A mother with a drinking problem has failed in her appeal against a care order.
In Re J, the local authority had intervened after social workers became concerned about the welfare of the woman’s son, called K in case reports.. She struggled to manage his behaviour and provide adequate care.
At the Court of Appeal, Lady Justices Black and Rafferty, along with Lord Justice Floyd, noted:
“In February 2009, [the mother] was charged with drink driving whilst K was in the car with her and in April 2009, K, then aged 6, called the emergency services because M had become unconscious under the influence of alcohol and prescription drugs.”
A supervision order was put in place but then K had to be looked after by the local authority when the mother had a serious fall during an incident on the edge of a cliff. The local authority said was a suicide attempt, but the mother denied that she had been attempting to take her own life. The Court noted:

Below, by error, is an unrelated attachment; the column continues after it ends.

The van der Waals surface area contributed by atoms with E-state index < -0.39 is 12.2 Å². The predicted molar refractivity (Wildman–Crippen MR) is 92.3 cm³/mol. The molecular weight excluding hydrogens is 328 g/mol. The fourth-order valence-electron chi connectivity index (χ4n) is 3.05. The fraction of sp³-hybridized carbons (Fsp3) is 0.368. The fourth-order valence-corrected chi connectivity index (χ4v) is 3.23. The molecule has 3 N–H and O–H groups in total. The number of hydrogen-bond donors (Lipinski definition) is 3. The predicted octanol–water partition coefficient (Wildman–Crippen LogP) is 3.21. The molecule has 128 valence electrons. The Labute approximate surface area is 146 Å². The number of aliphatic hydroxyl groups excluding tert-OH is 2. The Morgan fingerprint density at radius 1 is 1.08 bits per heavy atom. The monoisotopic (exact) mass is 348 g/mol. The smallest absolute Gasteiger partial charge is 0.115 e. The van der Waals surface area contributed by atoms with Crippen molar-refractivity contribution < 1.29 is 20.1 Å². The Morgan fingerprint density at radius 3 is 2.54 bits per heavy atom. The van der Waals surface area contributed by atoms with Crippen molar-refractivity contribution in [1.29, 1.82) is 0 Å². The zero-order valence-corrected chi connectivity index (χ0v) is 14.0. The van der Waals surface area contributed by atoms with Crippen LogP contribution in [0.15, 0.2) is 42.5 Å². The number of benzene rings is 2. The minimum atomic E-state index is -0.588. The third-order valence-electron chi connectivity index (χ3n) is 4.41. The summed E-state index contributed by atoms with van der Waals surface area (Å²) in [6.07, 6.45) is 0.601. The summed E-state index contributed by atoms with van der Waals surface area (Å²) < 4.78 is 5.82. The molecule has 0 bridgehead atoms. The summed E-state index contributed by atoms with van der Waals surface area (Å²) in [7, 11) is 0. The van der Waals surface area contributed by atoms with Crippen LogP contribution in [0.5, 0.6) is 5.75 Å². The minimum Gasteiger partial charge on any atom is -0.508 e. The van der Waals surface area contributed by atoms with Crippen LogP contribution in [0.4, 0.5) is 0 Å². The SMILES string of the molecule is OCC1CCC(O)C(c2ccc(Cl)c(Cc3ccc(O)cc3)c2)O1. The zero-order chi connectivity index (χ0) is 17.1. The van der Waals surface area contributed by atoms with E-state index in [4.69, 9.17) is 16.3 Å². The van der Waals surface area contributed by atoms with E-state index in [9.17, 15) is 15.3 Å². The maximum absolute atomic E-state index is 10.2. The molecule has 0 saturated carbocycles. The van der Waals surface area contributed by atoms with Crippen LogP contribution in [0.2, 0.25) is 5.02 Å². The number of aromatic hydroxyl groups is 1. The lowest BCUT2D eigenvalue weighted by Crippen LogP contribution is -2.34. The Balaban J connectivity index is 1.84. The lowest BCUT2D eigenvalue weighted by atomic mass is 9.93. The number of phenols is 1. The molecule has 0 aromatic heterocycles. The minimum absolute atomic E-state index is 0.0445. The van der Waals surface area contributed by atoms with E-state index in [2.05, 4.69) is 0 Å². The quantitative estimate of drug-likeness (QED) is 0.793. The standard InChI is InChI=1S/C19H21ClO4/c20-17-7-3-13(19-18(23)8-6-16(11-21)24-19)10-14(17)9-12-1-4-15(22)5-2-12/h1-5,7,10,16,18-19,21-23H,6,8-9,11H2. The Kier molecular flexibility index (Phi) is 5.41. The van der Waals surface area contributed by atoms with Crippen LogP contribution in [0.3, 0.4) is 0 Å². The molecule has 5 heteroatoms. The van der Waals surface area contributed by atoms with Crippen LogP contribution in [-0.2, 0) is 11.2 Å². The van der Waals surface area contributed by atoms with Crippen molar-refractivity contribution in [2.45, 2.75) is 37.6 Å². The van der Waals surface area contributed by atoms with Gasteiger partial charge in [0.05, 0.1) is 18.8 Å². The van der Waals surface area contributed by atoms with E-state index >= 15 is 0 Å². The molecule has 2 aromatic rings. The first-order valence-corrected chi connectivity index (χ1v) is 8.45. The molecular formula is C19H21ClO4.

“She sat at the top of the cliff, spilled one glass of brandy but poured and drank another, then broke the glass and attempted to cut her wrist, not with suicidal intent but as a release…He rang her and they spoke for 45 minutes. She then dropped the phone and fell when she was picking it up.”
The woman sustained a head injury and was admitted to hospital.
The mother opposed court orders, under the influence of her partner. A care order was granted and she appealed.
The Court of Appeal said the earlier judge’s refusal to call certain witnesses had been proportionate. There had been no need for a further assessment, as claimed by the mother, as previous ones had been comprehensive. The earlier judge had properly explained his reasons for issuing a care order, declared the court, and dismissed the mother’s appeal.